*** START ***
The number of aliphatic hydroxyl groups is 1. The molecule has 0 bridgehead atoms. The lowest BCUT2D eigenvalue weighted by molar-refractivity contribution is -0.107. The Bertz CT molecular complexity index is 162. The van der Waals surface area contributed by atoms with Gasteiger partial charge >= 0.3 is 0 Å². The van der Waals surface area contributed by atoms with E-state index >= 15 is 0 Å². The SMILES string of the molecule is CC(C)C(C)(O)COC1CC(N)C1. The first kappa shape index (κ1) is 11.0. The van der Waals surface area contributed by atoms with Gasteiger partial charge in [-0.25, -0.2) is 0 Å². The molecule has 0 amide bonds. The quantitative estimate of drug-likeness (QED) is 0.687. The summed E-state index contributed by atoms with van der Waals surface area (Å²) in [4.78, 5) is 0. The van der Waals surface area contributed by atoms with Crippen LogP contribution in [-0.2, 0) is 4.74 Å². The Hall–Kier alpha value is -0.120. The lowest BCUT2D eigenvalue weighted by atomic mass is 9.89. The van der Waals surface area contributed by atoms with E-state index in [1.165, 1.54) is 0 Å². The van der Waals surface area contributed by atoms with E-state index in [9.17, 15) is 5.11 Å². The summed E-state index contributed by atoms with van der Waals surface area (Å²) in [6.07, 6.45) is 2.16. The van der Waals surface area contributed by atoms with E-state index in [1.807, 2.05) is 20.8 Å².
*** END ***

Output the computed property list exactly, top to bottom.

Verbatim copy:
The number of aliphatic hydroxyl groups is 1. The molecule has 0 bridgehead atoms. The lowest BCUT2D eigenvalue weighted by molar-refractivity contribution is -0.107. The Bertz CT molecular complexity index is 162. The van der Waals surface area contributed by atoms with Gasteiger partial charge >= 0.3 is 0 Å². The van der Waals surface area contributed by atoms with E-state index >= 15 is 0 Å². The SMILES string of the molecule is CC(C)C(C)(O)COC1CC(N)C1. The first kappa shape index (κ1) is 11.0. The van der Waals surface area contributed by atoms with Gasteiger partial charge in [-0.25, -0.2) is 0 Å². The molecule has 0 amide bonds. The quantitative estimate of drug-likeness (QED) is 0.687. The summed E-state index contributed by atoms with van der Waals surface area (Å²) in [4.78, 5) is 0. The van der Waals surface area contributed by atoms with Crippen LogP contribution in [-0.2, 0) is 4.74 Å². The Hall–Kier alpha value is -0.120. The lowest BCUT2D eigenvalue weighted by atomic mass is 9.89. The van der Waals surface area contributed by atoms with E-state index in [1.165, 1.54) is 0 Å². The van der Waals surface area contributed by atoms with E-state index in [9.17, 15) is 5.11 Å². The summed E-state index contributed by atoms with van der Waals surface area (Å²) in [6.07, 6.45) is 2.16. The van der Waals surface area contributed by atoms with E-state index in [1.807, 2.05) is 20.8 Å².